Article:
Grove Press is a hardcover and paperback imprint of Grove Atlantic, Inc. Grove Press was founded on Grove Street in New York’s Greenwich Village in 1947. But its true beginning came in 1951 when twenty-eight-year-old Barney Rossett, Jr. bought the company and turned it into one of the most influential publishers of the 1950s, 60s, and 70s. From the outset, Rossett took chances: Grove published many of the Beats including William S. Burroughs, Jack Kerouac, and Allen Ginsberg. In addition, Grove Press became the preeminent publisher of twentieth-century drama in America, publishing the work of Samuel Beckett (Nobel Prize for Literature 1969), Bertold Brecht, Eugene Ionesco, David Mamet (Pulitzer Prize for Drama 1984), Harold Pinter (Nobel Prize for Literature 2005), Tom Stoppard, and many more. The press also introduced to American audiences the work of international authors such as Jorge Luis Borges, Mikhail Bulgakov, Marguerite Duras, Jean Genet, Pablo Neruda, Octavio Paz (Nobel Prize for Literature 1990), Kenzaburo Oe (Nobel Prize for Literature 1994), Elfriede Jelinek (Nobel Prize for Literature 2004), Alain Robbe-Grillet, and Juan Rulfo. In the late 1950s and early 1960s, Barney Rossett challenged the obscenity laws by publishing D. H. Lawrence’s Lady Chatterley’s Lover and then Henry Miller’s Tropic of Cancer. His landmark court victories changed the American cultural landscape. Grove Press went on to publish literary erotic classics like The Story of O and ground-breaking gay fiction like John Rechy’s City of Night, as well as the works of the Marquis de Sade. On the political front, Grove Press published classics that include Franz Fanon’s The Wretched of the Earth, The Autobiography of Malcolm X, and Che Guevara’s The Bolivian Diary, among many other titles. In 1986, Barney Rosset sold the company and the press became part of Grove Weidenfeld. In 1993 that company was merged with Atlantic Monthly Press to form Grove Atlantic, Inc.

Since 1993, Grove Press has been both a hardcover and paperback imprint of Grove Atlantic publishing fiction, drama, poetry, literature in translation, and general nonfiction. Authors and titles include Jon Lee Anderson’s Che Guevara: A Revolutionary Life, Robert Olen Butler’s A Good Scent from a Strange Mountain (Pulitzer Prize for Literature 1993), Kiran Desai’s Inheritance of Loss (Man Booker Prize 2006), Richard Flanagan’s Gould’s Book of Fish (Commonwealth Prize 2002), Ismail Kadare’s The Siege, Jerzy Kosinski’s Steps (National Book Award 1969), Jacqueline Susann’s Valley of the Dolls, Nick McDonell’s Twelve, Catherine Millet’s The Sexual Life of Catherine M., Pascal Mercier’s Night Train to Lisbon, Kay Ryan (Poet Laureate of the United States 2008/9) as well as Antonio Lobo Antunes, Will Self, Barry Hannah, Terry Southern, and many others.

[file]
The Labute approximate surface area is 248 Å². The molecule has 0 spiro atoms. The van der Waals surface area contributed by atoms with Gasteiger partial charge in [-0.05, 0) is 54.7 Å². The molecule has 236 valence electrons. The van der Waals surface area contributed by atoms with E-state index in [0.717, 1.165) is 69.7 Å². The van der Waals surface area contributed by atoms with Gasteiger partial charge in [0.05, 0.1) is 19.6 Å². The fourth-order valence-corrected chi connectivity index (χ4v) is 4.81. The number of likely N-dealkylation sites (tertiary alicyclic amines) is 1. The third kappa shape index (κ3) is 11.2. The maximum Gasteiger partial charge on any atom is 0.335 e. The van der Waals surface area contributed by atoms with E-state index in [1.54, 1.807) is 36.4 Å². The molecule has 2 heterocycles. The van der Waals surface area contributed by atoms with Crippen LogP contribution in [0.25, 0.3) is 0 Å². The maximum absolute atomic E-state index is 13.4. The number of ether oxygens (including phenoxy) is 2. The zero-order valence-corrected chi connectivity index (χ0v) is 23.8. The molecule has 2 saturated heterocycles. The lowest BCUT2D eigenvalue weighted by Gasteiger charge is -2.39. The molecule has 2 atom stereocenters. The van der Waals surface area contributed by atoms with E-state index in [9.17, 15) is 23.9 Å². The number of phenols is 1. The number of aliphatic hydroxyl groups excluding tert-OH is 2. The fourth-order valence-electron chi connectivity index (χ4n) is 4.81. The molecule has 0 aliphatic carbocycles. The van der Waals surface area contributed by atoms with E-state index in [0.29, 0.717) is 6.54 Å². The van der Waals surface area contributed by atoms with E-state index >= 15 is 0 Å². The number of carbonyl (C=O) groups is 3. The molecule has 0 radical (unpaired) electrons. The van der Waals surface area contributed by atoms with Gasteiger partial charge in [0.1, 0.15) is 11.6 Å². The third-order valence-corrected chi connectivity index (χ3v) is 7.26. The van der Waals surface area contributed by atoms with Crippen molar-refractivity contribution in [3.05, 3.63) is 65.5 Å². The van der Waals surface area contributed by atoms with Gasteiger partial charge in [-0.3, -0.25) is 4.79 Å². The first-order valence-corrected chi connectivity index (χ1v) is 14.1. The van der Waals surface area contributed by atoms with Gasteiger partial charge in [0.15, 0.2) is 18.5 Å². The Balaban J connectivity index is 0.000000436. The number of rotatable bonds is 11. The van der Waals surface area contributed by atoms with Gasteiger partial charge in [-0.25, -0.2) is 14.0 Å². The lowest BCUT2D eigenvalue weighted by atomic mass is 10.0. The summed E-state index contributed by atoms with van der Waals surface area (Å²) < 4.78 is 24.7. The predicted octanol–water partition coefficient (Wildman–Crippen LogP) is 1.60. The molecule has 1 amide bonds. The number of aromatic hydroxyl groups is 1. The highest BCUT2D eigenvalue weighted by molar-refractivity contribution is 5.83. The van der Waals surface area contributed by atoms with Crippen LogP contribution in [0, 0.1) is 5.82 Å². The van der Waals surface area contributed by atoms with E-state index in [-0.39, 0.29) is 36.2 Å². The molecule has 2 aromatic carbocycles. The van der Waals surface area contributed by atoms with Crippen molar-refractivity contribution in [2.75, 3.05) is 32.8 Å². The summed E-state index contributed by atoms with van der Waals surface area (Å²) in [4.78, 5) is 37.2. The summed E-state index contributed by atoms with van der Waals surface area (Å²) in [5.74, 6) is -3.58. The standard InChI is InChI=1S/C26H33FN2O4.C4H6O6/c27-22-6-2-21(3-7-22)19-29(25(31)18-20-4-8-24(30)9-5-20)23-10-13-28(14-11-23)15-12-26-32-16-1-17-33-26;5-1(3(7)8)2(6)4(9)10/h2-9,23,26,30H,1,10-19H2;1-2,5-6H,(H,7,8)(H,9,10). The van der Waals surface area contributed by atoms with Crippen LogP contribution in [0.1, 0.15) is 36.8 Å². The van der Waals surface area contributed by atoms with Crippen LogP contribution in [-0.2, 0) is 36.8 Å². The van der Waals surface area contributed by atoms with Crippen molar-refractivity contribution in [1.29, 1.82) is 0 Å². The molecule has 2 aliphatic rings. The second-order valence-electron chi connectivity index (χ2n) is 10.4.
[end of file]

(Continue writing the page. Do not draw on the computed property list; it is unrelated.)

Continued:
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Barry Hannah Long, Last, Happy
Long, Last, Happy

“Barry Hannah is the best fiction writer to appear in the South since Flannery O’Connor.”
Larry Mcmurtry

“Barry Hannah is an original, and one of the most consistently exciting writers of the post-Faulkner generation.”
William Styron, Salon

Click here for more on Barry Hannah and Long, Last, Happy
Forty Thieves by Thomas Perry
Matterhorn by Karl Marlantes
 
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 “A perfect ghost story” (The Independent) by the Orange Prize–winning author of The Siege and The Betrayal

The Greatcoat
A Ghost Story
By Helen Dunmore
Grove Press
978-0-8021-2178-3 • $14.00 • Paperback • Oct. 2013
Fiction
“Builds pace and complexity as it hurtles toward its end . . . The real rest­less spirit here is that of a wounded, mournful Britain, its scars red raw and its dead still stalking the living.” — Arifa Akbar, The Independent

Best-selling novelist and poet Helen Dunmore’s historical novels have earned her comparisons in the press to Tolstoy and Emily Brontë. In her newest book, Dunmore mines the past to chilling effect in an evocative and sophisticated ghost story about a love affair between a neglected wife and a mysterious soldier.

It is the winter of 1952 when Isabel Carey moves to the East Riding of Yorkshire with her new husband, Philip, a medical doctor. While Philip spends long hours working away from home, Isabel finds herself lonely and vulnera­ble as she adjusts to the realities of being a housewife in the country.

One evening while Philip is on call, Isabel is woken by intense cold. When she hunts for extra blankets, she discovers an old RAF greatcoat hidden in the back of a cupboard. Sleeping under the coat for warmth, she starts to dream and is soon startled by a knock at her window. Outside is a young RAF pilot wearing a familiar RAF coat. His name is Alec and his powerful presence disturbs and excites her as they begin an intense affair. Nothing, though, has prepared Isabel for the truth about Alec’s life, nor the impact it will have on her own.

A spectral tale of love and war that blurs the line between the real and imaginary, The Greatcoat is an “atmospheric and accomplished” (Woman & Home) literary chiller about quiet temptations and the lasting trauma of battle.



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